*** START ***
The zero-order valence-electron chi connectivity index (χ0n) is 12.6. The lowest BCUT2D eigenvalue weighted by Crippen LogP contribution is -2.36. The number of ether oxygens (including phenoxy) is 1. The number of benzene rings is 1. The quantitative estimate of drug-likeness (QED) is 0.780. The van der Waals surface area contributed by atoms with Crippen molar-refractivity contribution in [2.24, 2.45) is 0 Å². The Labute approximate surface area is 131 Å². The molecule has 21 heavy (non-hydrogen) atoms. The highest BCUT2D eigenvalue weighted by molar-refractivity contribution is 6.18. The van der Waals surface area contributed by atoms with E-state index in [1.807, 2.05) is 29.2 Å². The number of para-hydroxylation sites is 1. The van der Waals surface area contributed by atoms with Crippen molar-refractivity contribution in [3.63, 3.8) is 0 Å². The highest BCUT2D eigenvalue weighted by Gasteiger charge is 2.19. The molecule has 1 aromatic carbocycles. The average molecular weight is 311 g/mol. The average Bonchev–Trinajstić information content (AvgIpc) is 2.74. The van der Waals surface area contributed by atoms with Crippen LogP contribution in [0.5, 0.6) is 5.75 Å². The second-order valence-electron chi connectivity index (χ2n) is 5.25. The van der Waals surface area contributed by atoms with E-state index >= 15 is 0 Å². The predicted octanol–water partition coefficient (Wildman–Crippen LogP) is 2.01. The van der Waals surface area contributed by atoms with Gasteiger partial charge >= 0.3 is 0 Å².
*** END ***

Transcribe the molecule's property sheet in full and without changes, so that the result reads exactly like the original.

The zero-order valence-electron chi connectivity index (χ0n) is 12.6. The lowest BCUT2D eigenvalue weighted by Crippen LogP contribution is -2.36. The number of ether oxygens (including phenoxy) is 1. The number of benzene rings is 1. The quantitative estimate of drug-likeness (QED) is 0.780. The van der Waals surface area contributed by atoms with Crippen molar-refractivity contribution in [2.24, 2.45) is 0 Å². The Labute approximate surface area is 131 Å². The molecule has 21 heavy (non-hydrogen) atoms. The highest BCUT2D eigenvalue weighted by molar-refractivity contribution is 6.18. The van der Waals surface area contributed by atoms with E-state index in [1.807, 2.05) is 29.2 Å². The number of para-hydroxylation sites is 1. The van der Waals surface area contributed by atoms with Crippen molar-refractivity contribution in [3.63, 3.8) is 0 Å². The highest BCUT2D eigenvalue weighted by Gasteiger charge is 2.19. The molecule has 1 aromatic carbocycles. The average molecular weight is 311 g/mol. The average Bonchev–Trinajstić information content (AvgIpc) is 2.74. The van der Waals surface area contributed by atoms with Crippen LogP contribution in [0.5, 0.6) is 5.75 Å². The second-order valence-electron chi connectivity index (χ2n) is 5.25. The van der Waals surface area contributed by atoms with E-state index >= 15 is 0 Å². The predicted octanol–water partition coefficient (Wildman–Crippen LogP) is 2.01. The van der Waals surface area contributed by atoms with Gasteiger partial charge >= 0.3 is 0 Å².